In early 2005, Michigan-born pianist Jacob Sacks and Norwegian bassist Eivind Opsvik discussed who, among the living legends of jazz they would most like to play with. They agreed unanimouslydrummer Paul Motian. Plans were made, fellow Brooklyn resident violist Mat Maneri was recruited to join them, and Two Miles a Day
With limited studio time and Motian's preference for spontaneous improvising, principle writers Sacks and Opsvik chose skeletal pieces of an elastic nature to work with, rather than intricate, chart-driven compositions. Masterful tunesmiths with a penchant for plangent melodies, their writing enriches the session with a harmonically assured palette. The tunes ripple with emotional resonance, conveyed with both empathetic finesse and vivacious zeal.
With startling brio, the album opens with the slashing angularity and fervid tenacity of "Ha!," then radically switches gears for the austere "As We Know It," a pensive neo-classical ballad. Vacillating between mellifluous statements, terse explorations and agitated rhythms, the quartet shifts gracefully from one mood to the next.
Navigating labyrinthine structures studded with jagged angles and jittery rhythms, they enthusiastically tackle the modulating rhythmic cadences of the jaunty "Playing With Blocks" and spiky "Bridge and Tunnel" with tart expressionism.
Invoking a Monkish streak, Sacks' buoyant "Funny Shoes" features Motian at his finest, interjecting spry percussive commentary that belies his age. Another Sacks original, "Simple Song," knits a mercurial melody to a relaxed pulse that borrows Monk's quirky sensibility without resorting to imitation.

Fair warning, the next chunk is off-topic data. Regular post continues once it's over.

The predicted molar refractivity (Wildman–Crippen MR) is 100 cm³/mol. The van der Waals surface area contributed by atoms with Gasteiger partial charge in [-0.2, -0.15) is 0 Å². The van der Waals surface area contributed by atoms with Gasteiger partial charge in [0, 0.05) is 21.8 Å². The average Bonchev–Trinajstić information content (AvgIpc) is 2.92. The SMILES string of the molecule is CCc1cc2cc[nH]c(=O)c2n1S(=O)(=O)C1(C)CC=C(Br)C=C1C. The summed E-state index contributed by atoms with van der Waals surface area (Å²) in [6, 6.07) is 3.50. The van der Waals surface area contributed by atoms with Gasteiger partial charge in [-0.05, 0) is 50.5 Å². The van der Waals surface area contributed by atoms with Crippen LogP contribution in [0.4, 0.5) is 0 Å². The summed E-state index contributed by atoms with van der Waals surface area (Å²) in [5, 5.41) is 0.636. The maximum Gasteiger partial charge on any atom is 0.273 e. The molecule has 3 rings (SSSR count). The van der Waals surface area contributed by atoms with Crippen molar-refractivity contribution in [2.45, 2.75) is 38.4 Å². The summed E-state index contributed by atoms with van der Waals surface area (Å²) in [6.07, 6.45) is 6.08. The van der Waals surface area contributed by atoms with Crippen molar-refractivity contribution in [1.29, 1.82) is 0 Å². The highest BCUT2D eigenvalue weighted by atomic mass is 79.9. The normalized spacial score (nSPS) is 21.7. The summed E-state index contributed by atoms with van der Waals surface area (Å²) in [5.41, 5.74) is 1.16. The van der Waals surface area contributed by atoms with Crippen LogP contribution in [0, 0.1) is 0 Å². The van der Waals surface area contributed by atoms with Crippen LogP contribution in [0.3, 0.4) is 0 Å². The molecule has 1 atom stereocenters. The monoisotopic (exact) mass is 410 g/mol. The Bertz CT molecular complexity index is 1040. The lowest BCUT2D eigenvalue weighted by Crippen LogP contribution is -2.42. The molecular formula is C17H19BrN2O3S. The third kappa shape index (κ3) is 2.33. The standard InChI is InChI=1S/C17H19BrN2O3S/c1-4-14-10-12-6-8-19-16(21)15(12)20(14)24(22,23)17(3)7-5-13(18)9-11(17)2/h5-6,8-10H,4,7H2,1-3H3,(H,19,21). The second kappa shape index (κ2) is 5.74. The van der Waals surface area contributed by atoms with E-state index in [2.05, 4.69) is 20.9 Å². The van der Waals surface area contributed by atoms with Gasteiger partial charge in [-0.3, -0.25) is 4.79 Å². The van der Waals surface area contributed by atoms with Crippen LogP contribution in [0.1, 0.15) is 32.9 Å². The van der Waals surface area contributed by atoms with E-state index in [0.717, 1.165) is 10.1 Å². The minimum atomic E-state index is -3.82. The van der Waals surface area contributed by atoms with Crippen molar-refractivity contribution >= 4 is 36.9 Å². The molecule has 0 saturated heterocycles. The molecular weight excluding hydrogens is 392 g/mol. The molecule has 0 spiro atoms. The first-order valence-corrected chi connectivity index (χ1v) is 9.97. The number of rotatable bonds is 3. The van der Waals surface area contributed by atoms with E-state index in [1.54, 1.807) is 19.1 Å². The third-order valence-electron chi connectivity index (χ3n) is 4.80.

Demonstrating proficiency beyond his years, Opsvik's graceful "Evening Kites" radiates with euphonious luster, showcasing Maneri's supple viola as a model of knowing restraint. The pastoral tenderness of "Twelve Days" and the sunny trio feature, "Savile Row" close the album on a poetic note.
Paul Motian is one of the few living jazz legends to continue using his own groups as a training ground for future talent. This date returns the favor, inviting the master to play with up and coming artists in a collaborative setting filled with intuitive interplay. A winning document of a one-off session, Two Miles a Day presents multi-generational jazz at its most inspired.
Visit Jacob Sacks and Eivind Opsvik on the web.
Personnel: Jacob Sacks: piano; Eivind Opsvik: bass; Mat Maneri: viola and violin; Paul Motian: drums.